Patrick Center: Where is the industry right now if there is capital investment and yet the sales aren't there, what is happening?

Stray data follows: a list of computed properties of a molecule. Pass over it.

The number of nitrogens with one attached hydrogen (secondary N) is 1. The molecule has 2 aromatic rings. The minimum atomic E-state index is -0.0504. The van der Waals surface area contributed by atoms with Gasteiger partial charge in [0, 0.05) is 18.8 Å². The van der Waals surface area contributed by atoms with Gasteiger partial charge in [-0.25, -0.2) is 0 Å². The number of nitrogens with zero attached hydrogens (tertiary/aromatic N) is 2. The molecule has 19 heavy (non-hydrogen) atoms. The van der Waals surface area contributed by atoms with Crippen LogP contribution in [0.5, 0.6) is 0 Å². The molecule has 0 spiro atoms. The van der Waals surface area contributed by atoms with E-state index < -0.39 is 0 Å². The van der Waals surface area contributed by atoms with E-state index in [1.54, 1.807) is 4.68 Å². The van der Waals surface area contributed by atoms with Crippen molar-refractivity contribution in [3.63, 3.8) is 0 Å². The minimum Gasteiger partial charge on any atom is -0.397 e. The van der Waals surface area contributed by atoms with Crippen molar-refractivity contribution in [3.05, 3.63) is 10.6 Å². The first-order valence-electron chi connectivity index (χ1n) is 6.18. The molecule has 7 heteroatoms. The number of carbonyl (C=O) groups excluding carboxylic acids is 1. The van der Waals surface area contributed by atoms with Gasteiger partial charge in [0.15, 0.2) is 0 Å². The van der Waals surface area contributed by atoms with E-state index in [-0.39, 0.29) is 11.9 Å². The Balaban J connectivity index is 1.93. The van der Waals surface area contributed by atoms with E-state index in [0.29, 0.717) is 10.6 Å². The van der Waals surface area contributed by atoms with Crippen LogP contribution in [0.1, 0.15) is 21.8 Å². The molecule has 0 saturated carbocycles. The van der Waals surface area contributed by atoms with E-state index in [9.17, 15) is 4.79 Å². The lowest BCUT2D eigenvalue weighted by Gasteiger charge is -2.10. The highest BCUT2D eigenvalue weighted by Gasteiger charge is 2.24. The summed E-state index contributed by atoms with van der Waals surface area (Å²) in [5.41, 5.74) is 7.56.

Mike Wall: Industry is in something of a pickle as it were. I mean, that's a perfect citation and a summation of kind of what suppliers and automakers are facing. Now, if you have a legacy automaker on the one hand, you've got an automaker that may be dancing in both spaces, both battery electric and internal combustion, and internal combustion is paying the bills, especially on the battery electric deployment and investment. Suppliers are kind of in that same conundrum. They’re wanting to get new business on those battery electric programs, but yet again, those volumes aren't necessarily hitting. So, they're offsetting some of that risk and some of that volatility by leaning on their internal combustion engine business. But it's a problem. It's a challenge because suppliers are having to make sure. And I talked about this extensively at the symposium, how you price out your products, your components, especially on those battery electric vehicles matters so critically, because if you're using two aggressive planning volumes, that’s going to be a problem. If you're thinking you're going to make it up on volume, that's going to be a problem because what we're seeing is, especially in the early days of launch, that's a challenge because those volumes aren't necessarily there. Now, if you flip over to the new EV startups, they're not immune to this. Now, Tesla's kind of an elephant in the room in its own right. They've kind of gone through a lot of those learning curves and pain points. But some of these other EV startups, they're in their own pickle, if you will, in the sense they don't have ICE (internal combustion engine) vehicles to lean on. So, they're working through venture capital or trying to go to market to be able to help fund all of this investment. And there's growing pains there too. There's challenges and in some cases, these automakers are new to producing vehicles. They're learning as they go. They're having challenges on the volume side as well. I use Rivian as a great example. They're a phenomenal company. They've got some fantastic product. But you know, again, these early days, they're transacting in a higher priced vehicle with the R1T and the R1S. And yet they've just unveiled their R2 and their R3 lineups. So more midsize crossovers and compact crossovers to really kind of come into the market and to be at a lower price point. So again, some of this is going to be bridging ourselves to get to that point to try to sell those vehicles of what you got and help fund the investment in that future model lineup. So, for suppliers, it's so critical to really have rational planning volumes to help underpin your cost assumptions, your billing materials and your plant floor execution to make sure you're still able to weather that volume storm.